Depressed demand and increased supply have caused oil prices to fall from over US$100 per barrel in July 2014 to $30 in February 2016. Even though prices have increased somewhat since then, with Brent reaching a five-month high of US$55.99 per barrel on September 15, many experts remain sceptical about the outlook of oil’s US$50-plus status1. Oil and gas companies, therefore, are bracing for an extended period of low oil prices.
There are a number of actions the industry has been taking to lessen the impact of this oil prices slide, ranging from cutting costs to deploying cutting-edge technologies.
How oil companies can adapt to low prices
1. Cutting Costs to Survive Low Prices
In the wake of declining oil prices, exploration & production companies find themselves scrambling to cut costs. From changing FIFO (fly-in, fly-out) rosters to sharing rental costs of drilling rigs, operators are aiming for a 20-30 per cent reduction in the cost of new projects2.
According to Wood Mackenzie, during the period from Q4 2014 to Q3 2015, most industry operators slashed their capital investments by up to 30 per cent, with those in the Middles East region being the only exception2.
These belt-tightening measures may help in the short run, but there must be a more sustainable approach that can ensure long-term success.
Read more: CFOs revamp sustainability performance with financial management systems
2. The Digital Oil Field
As other sectors, such as retail and manufacturing, have fully digitalised many key areas of their operations, oil and gas companies are also betting on emerging technologies like the industrial internet of things (IIoT), data analytics, cloud computing and mobility to improve their financial and operational performance.
The market for digital oil field solutions, therefore, is expected to be worth more than US$30.7 billion by 20203, growing at a compound annual growth rate (CAGR) of 7.9% through 2019 and 5.6% up to 20244.
The concept of the Digital Oil Field involves the convergence of operational technology and information technology in order to eliminate waste, maximise productivity, and improve the profitability of oil and gas production, transportation and processing.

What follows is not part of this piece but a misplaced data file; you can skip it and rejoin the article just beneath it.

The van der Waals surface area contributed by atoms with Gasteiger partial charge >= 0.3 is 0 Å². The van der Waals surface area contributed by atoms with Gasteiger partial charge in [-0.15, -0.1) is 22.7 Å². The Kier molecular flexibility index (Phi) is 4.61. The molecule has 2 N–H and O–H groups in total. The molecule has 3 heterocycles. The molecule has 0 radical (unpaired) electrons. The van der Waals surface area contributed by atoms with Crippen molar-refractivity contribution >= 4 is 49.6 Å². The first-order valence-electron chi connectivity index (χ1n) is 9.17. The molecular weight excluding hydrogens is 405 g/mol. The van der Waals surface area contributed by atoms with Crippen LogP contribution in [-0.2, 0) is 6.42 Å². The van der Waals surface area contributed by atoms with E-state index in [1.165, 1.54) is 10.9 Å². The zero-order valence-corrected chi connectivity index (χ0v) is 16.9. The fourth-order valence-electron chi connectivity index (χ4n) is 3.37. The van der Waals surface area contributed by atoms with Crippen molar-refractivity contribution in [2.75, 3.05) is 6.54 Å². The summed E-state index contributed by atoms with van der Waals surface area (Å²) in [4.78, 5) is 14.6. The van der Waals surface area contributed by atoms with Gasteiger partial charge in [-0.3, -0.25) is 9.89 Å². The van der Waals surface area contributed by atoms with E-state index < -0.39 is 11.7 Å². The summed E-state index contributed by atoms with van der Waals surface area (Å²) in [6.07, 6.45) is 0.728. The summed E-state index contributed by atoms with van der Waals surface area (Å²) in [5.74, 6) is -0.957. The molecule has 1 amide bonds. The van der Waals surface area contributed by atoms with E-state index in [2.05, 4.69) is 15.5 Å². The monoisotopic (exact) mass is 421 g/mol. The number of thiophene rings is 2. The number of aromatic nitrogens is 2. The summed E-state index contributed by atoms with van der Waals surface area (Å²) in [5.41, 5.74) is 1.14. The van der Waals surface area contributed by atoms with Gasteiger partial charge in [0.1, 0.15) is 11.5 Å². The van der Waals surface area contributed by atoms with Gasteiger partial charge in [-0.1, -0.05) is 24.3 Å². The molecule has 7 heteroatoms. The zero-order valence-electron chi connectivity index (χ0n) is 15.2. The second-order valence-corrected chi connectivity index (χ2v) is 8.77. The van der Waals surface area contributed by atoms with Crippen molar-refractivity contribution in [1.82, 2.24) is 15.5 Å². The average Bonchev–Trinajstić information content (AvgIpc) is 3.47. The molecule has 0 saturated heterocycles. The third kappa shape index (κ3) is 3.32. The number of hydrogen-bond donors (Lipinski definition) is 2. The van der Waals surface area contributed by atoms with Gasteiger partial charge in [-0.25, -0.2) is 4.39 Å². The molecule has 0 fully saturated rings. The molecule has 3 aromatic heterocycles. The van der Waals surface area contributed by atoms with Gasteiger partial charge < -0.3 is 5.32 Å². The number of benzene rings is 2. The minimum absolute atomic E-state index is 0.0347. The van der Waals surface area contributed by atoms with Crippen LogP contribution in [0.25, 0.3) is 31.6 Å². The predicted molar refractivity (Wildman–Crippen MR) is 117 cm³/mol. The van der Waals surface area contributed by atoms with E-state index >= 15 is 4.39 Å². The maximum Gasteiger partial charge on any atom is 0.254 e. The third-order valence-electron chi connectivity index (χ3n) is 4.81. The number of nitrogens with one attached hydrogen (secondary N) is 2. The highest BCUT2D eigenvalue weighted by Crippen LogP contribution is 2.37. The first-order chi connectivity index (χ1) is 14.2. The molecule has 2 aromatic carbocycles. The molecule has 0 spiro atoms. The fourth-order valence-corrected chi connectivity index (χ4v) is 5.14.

Digital Oil Field is made possible by the increasing ubiquity of low-cost sensors, availability of powerful analytics and high-speed wireless connectivity, and other advanced innovations in cloud computing and artificial intelligence.
Read more: A new robotic revolution in manufacturing
Examples of Digital Oil Field applications include predicting when a piece of machinery can break down and scheduling preventive maintenance accordingly, providing workers in the field with real-time information about potential hazards, remotely monitoring assets, and supporting collaboration across upstream and downstream operations.
According to IHS CERA, Digital Oil Field has resulted in production increases of 2 to 8 per cent, operating expense reductions of 5 to 25 per cent, and capital expenditure reductions of 1 to 10 per cent over the last decade6.
Technology alone, however, is not enough. “You can’t expect a sensor or a communications network to produce results,” John Elmer, executive vice president of Endeavor Management, a Houston-based consultancy, explains6.
3. Thriving in the New Normal
The impact of the current period of falling oil prices on upstream operators has been greatly amplified by the declining efficiency, ageing assets and escalating costs across the industry over the past few years.
According to EY, over half of worldwide oil and gas production comes from assets that have passed the midpoint of their life cycle5. Meanwhile, the number of barrels of oil equivalent per day (BOE/D) produced per US$1 million in the capital went down from 45 in 2008 to just 27 in 2012.
As low oil prices have become the new normal, energy companies have to adapt by fundamentally changing how they operate. Many industry insiders believe it’s past time for oil companies to start vigorously streamlining their operations2, and their financial management systems lie at the core of this effort.
TRG has identified four criteria of advanced accounting systems for upstream oil companies. Please refer to our next blog post to learn more about these 4 must-haves.
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1. US Crude Passes 6-Week High, but Analysts Unconvinced of Oil's $50-Plus Sustainability. Sept 2017. shipandbunker.com/news/am/843288-us-crude-passes-6-week-high-but-analysts-unconvinced-of-oils-50-plus-sustainability
2. Oil price slide forces companies to rethink how they operate. www.ft.com/content/7b706010-5c97-11e5-9846-de406ccb37f2
3. The next-generation digital oilfield. Sept 2017. www.ogfj.com/articles/print/volume-14/issue-9/features/the-next-generation-digital-oilfield
4. Bridging The Gap: The Digital Oil Field And Its Data. Nov 2016. www.epmag.com/bridging-gap-digital-oil-field-and-its-data-1403206
5. “Driving Operational Performance in Oil and Gas,” EY, 2015.
6. “Digital Oilfield Outlook Report,” Accenture, Oct 2015.